Still feeling ‘blah’? The majority of people are.

Many have resonated with the term languishing over recent months. In the surveys I run with teams, it continues to come out as the dominant emotional state being experienced. And when I ask people how they’re going, they tend to respond with “I’m languishing”. This is normal given what we’re experiencing.

It can be good to have a word to describe how you’re feeling. When we can label our emotions, it can help us identify if there’s an issue, and then encourage us to do something. Because nothing will change without taking action!

If most of the world has been feeling this way over the past year to 18 months, we have to question what the cost of this is? Or what the fallout is going to be over the years to come? I’m predicting it’s going to be a lot.

So what action should be taken?

There’s a lot of advice out there around how to practise self-care. Taking care of ourselves is important. But this isn’t about short-term fixes or band-aid solutions like a candle-lit bath, some delicious food or bingeing a TV show. You might feel better in that moment from doing these things, but chances are shortly after you’ll return to how you were before.

We need to prioritise the activities that can improve the way we’re feeling and functioning over the longer term. Those factors that have been shown to do so in studies (which will be covered in my upcoming webinar). And this is where flow comes in.

What is flow?

Think back to a time when you were fully absorbed in an activity that everything around you disappeared. Your mind would have been focused on nothing but the task at hand. Time would have ticked by without you realising, and you would have had no real experience of feelings or emotions. You weren’t daydreaming but fully concentrating, and you felt confident to meet whatever task was in front of you.

What I have described is a state of flow.

Flow is when we’re at our peak level of engagement, which is why it’s a key ingredient of wellbeing. It has been considered an antidote to languishing.  because it’s about being focused and motivated. But flow can achieve more than that – it can move us closer towards thriving too.

Flow occurs when there is a balance between the challenge at hand and the ability of your strengths or skills to meet that challenge according to Mihaly Csikszentmihalyi, one of the cofounders of Positive Psychology. If the task is too challenging this will lead to anxiety, and if it’s too easy, you’ll be bored.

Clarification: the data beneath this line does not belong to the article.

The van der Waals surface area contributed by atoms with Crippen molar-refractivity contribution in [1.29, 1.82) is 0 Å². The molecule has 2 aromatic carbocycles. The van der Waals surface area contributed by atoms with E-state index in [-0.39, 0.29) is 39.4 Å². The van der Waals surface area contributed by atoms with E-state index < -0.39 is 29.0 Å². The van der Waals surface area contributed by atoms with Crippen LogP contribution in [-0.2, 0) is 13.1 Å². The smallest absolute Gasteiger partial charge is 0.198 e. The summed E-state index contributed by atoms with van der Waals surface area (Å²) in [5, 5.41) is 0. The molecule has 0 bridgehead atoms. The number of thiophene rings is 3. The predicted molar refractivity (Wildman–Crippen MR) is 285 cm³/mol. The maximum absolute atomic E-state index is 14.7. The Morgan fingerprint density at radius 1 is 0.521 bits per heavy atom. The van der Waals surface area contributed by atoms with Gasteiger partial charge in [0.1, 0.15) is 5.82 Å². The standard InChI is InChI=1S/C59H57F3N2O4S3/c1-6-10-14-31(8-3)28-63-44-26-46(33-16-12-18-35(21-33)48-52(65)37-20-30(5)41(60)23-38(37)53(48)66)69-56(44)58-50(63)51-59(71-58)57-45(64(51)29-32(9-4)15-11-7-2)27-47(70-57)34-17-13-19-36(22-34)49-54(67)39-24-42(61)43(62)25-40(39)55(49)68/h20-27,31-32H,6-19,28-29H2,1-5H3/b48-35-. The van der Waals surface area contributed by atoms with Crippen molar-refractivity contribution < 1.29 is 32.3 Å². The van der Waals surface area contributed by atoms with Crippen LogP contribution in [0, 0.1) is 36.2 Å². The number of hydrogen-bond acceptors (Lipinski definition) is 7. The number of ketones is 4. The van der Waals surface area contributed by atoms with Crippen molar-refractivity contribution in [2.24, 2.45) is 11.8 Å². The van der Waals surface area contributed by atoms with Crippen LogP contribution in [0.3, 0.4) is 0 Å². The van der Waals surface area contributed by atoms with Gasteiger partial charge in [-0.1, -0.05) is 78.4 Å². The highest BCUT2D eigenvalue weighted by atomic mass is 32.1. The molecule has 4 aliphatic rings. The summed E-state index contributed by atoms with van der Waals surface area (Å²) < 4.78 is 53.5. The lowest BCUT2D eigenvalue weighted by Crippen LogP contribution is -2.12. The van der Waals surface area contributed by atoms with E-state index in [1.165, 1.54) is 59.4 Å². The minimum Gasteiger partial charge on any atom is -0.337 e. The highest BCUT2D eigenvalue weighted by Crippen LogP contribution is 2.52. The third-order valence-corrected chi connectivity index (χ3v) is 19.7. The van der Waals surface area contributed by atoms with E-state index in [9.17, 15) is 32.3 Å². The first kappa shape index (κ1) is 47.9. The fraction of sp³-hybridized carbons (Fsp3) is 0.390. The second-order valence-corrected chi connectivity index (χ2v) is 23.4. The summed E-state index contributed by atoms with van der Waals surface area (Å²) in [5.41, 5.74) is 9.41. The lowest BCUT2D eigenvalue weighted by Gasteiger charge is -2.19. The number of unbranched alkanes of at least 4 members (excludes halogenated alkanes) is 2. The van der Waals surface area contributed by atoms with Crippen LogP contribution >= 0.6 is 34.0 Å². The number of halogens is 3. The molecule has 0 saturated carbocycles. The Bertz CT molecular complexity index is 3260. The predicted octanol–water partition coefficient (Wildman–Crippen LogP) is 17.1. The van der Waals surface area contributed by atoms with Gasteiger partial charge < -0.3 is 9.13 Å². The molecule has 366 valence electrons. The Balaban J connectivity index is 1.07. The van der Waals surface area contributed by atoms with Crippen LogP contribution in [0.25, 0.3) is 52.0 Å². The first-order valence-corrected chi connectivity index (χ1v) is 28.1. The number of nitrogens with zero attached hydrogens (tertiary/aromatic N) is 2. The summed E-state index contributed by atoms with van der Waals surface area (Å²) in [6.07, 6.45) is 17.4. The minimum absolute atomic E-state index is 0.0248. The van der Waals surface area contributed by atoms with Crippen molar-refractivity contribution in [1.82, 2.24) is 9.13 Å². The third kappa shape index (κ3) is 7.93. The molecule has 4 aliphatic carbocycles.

Activities like playing sports, art, music and cooking can bring on flow. Things like watching a movie, flicking through Instagram and doing housework typically won’t as there’s no real stretch of your skills from these activities. Work is the best place for the state of flow to occur for most people.

Flow can also enable us to feel like we’ve accomplished something (no big or small like completing a Sudoku), which can further boost our wellbeing too.

Csikszentmihalyi’s (1997) Flow Model.

How to prioritise flow

Given the number of disruptions that occur throughout our day (when working from home or otherwise), flow is often something that needs to be planned for. Because interruptions to our attention are what stops us from being fully immersed in what we’re doing.

We need to be dedicating time in our days to allow ourselves to be able to concentrate on one activity with limited distractions, rather than switching between a number of different tasks. Multi-tasking is a myth after all and only lessens our productivity!

As I’m writing this post, my phone is switched to ‘do not disturb’, I’ve shut down my emails, there’s a ‘please don’t ring the bell’ note on my door and I’ve got headphones in to block out the sound of a new fence being built in my backyard…

I appreciate this isn’t easy, and we need to add a routine around flow as our motivation might not be enough to get us there. It’s best to consider a time each day that you’re going to be really productive. This will also give us moments to look forward to in our day, and to feel like we have aim and are making progress.

What can our workplaces do?

There’s only one more quarter left of this year so organsiations that have people who are languishing (or worse), need to be thinking about ensuring their teams are fit to play well. Otherwise the costs associated with lost productivity will continue to grow.

Strengths use and flow improves the performance and engagement of employees so it’s good for them. But it’s good for the organisation too as when employees are more satisfied, they’re less likely to leave (which is a question on several people’s minds right now, see The Great Resignation).

Leaders should be supporting their team members to use their strengths and to be at their best. They also need to ensure that the right amount of challenge (not too demanding or simple) is being provided so they’re not bored or too stressed, but motivated and energised instead.

In addition to the matching of strengths and challenge, employees need goals to be clear and to be given in-the-moment feedback so any stress being felt is alleviated, and they feel competent to complete their tasks. And once what brings on flow is known, workplaces should be supporting employees to reach this state as frequently as possible.

So perhaps flow is the answer to moving away from languishing. Because when we’re using our strengths, we’re deeply engaged and at our best, which moves us closer towards thriving!